Puppeteers bring Pandoran fauna to life, though I thought the viperwolves had a bit of a shiny, inflatable look which lost the element of menace for me. Flying kites soar and dive gracefully right over the audience. And most impressive of all was the titular beast Toruk, an enormous flying pteradon/dragon creature brought to life by 6 different puppeteers.

First appearance of Toruk

TORUK remains true to Avatar‘s messaging around the importance of living in connection and harmony with nature, but you don’t need to have seen the movie to enjoy this. (I will say that I now have the urge to watch Avatar again though.) Each tribe has a special connection with one particular element (fire, water, air) or kingdom (plants, animals) which they demonstrate through dance and acrobatic feats.

Toruk 7

One of my favourite scenes was this one with an aerial acrobat twisting and spinning on two fabric lines high above the stage while performers on the floor dance with brilliantly coloured and hypnotic fans meant to evoke giant, otherworldly flowers.

aerial acrobatics

Unlike every other Cirque du Soleil show I’ve attended, this time the score was pre-recorded. Live musicians bring an energy and authenticity that’s difficult to reproduce, so I’m not sure why this wasn’t an option for TORUK.

As I mentioned earlier, also unlike every other Cirque show, the story takes centre stage here. The performers all speak in Na’avi, so we rely on the narrator to set the scene, explain the quest-driven story, and keeps things moving. I would describe TORUK as a theatrical spectacle incorporating acrobatics and choreography into the action. This doesn’t follow the traditional Cirque du Soleil formula of acrobatic acts separated by short clowning vignettes, but I don’t believe that every show needs to follow this same format. In fact, I appreciate the willingness to try something new – that was part of Cirque du Soleil’s appeal in the first place! Go with an open mind and I think you’ll enjoy this.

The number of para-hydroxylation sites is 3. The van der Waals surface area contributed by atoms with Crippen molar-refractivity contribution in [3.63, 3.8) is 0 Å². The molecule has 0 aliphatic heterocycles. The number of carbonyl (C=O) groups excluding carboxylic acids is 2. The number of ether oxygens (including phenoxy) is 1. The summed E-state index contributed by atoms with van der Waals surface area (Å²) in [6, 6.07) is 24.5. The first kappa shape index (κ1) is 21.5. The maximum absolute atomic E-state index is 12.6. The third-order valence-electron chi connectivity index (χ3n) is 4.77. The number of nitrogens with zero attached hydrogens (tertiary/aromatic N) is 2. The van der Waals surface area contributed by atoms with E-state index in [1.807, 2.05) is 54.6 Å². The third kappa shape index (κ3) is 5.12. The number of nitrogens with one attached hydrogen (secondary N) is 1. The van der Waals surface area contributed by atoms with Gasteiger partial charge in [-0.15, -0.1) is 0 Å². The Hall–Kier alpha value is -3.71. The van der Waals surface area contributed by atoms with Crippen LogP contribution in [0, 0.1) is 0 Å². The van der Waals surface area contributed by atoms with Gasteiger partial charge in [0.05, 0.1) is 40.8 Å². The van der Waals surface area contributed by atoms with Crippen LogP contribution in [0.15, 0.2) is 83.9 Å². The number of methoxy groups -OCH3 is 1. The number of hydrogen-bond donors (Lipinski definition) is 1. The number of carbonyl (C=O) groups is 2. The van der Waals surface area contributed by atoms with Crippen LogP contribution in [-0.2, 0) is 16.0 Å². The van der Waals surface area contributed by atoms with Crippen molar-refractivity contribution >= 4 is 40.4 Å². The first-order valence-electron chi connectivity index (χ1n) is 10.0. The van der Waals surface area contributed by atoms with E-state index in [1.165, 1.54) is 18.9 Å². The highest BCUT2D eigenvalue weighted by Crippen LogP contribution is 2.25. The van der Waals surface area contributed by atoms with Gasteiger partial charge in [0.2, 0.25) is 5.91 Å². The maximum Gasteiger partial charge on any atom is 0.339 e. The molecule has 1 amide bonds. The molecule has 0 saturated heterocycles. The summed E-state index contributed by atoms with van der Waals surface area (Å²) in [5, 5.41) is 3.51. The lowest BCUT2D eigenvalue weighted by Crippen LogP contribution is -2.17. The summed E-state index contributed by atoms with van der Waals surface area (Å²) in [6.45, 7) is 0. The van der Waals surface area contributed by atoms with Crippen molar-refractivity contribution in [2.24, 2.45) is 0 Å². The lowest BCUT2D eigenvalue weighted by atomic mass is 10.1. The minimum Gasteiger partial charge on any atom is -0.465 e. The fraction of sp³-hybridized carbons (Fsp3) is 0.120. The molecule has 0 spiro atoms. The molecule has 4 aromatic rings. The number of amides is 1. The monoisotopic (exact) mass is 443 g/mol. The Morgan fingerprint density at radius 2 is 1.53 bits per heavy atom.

TORUK – The First Flight was a wonder to behold, but Cirque du Soleil will only be in Vancouver for a few days so grab your tickets before they sell out!

Tree of Souls finale

Visit the Cirque du Soleil website to learn more about TORUK and see additional cities on the tour.

When: December 13–18, 2016
Where: Pacific Coliseum, 2901 E. Hastings Street, Vancouver
Tickets: Ticket prices vary by showtime. Child tickets start at $33.40 and adult tickets at $48.75, plus applicable fees.

Buy your tickets here! Save $10 when you buy a family pack of 4 tickets (2 adult and 2 child tickets).

Disclosure: I received complimentary media tickets to facilitate this review. All opinions expressed are completely honest and my own, based on my own personal experience. Your experience may differ.

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3 Comments

  • Wow, this looks amazing! I saw O in Las Vegas years ago, but never any show since. This one looks like something my family would really enjoy!

  • I love circle du Soleil and saw them many times! I like the setting in Vegas and the Grande Saputo tent. This show comming to Edmonton but I don’t like the setting in a stadium. You are not close enough.